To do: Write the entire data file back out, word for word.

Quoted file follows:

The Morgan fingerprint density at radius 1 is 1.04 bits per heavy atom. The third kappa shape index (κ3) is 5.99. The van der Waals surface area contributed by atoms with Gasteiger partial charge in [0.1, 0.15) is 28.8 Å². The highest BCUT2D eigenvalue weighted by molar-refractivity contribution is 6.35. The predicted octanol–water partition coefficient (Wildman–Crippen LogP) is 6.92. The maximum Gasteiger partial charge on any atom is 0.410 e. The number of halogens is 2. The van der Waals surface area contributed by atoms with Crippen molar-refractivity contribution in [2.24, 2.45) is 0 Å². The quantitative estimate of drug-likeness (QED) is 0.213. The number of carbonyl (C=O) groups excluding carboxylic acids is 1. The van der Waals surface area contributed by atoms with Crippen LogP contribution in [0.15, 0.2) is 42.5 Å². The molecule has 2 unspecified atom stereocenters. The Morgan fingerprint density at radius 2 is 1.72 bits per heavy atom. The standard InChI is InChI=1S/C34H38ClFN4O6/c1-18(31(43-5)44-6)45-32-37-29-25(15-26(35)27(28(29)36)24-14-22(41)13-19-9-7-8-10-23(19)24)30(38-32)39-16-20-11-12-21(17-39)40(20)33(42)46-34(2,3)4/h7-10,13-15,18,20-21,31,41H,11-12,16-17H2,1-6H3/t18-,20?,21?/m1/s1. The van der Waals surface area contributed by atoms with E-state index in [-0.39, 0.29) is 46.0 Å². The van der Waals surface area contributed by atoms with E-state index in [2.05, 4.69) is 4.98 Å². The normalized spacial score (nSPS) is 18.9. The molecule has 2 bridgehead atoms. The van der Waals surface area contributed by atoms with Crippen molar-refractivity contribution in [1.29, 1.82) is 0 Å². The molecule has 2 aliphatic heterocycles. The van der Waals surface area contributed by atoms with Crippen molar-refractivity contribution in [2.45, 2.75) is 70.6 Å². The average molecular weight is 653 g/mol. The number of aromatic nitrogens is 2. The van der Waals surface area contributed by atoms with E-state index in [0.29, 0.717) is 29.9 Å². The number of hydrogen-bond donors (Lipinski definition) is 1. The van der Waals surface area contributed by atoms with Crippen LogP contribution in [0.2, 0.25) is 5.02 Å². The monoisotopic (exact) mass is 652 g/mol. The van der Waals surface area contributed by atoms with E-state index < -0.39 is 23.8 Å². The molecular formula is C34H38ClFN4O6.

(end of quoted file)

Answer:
The Morgan fingerprint density at radius 1 is 1.04 bits per heavy atom. The third kappa shape index (κ3) is 5.99. The van der Waals surface area contributed by atoms with Gasteiger partial charge in [0.1, 0.15) is 28.8 Å². The highest BCUT2D eigenvalue weighted by molar-refractivity contribution is 6.35. The predicted octanol–water partition coefficient (Wildman–Crippen LogP) is 6.92. The maximum Gasteiger partial charge on any atom is 0.410 e. The number of halogens is 2. The van der Waals surface area contributed by atoms with Crippen molar-refractivity contribution in [2.24, 2.45) is 0 Å². The quantitative estimate of drug-likeness (QED) is 0.213. The number of carbonyl (C=O) groups excluding carboxylic acids is 1. The van der Waals surface area contributed by atoms with Crippen LogP contribution in [0.15, 0.2) is 42.5 Å². The molecule has 2 unspecified atom stereocenters. The Morgan fingerprint density at radius 2 is 1.72 bits per heavy atom. The standard InChI is InChI=1S/C34H38ClFN4O6/c1-18(31(43-5)44-6)45-32-37-29-25(15-26(35)27(28(29)36)24-14-22(41)13-19-9-7-8-10-23(19)24)30(38-32)39-16-20-11-12-21(17-39)40(20)33(42)46-34(2,3)4/h7-10,13-15,18,20-21,31,41H,11-12,16-17H2,1-6H3/t18-,20?,21?/m1/s1. The van der Waals surface area contributed by atoms with E-state index in [-0.39, 0.29) is 46.0 Å². The van der Waals surface area contributed by atoms with E-state index in [2.05, 4.69) is 4.98 Å². The normalized spacial score (nSPS) is 18.9. The molecule has 2 bridgehead atoms. The van der Waals surface area contributed by atoms with Crippen molar-refractivity contribution in [1.29, 1.82) is 0 Å². The molecule has 2 aliphatic heterocycles. The van der Waals surface area contributed by atoms with Crippen molar-refractivity contribution in [2.45, 2.75) is 70.6 Å². The average molecular weight is 653 g/mol. The number of aromatic nitrogens is 2. The van der Waals surface area contributed by atoms with E-state index in [0.29, 0.717) is 29.9 Å². The number of hydrogen-bond donors (Lipinski definition) is 1. The van der Waals surface area contributed by atoms with Crippen LogP contribution in [0.2, 0.25) is 5.02 Å². The monoisotopic (exact) mass is 652 g/mol. The van der Waals surface area contributed by atoms with E-state index < -0.39 is 23.8 Å². The molecular formula is C34H38ClFN4O6.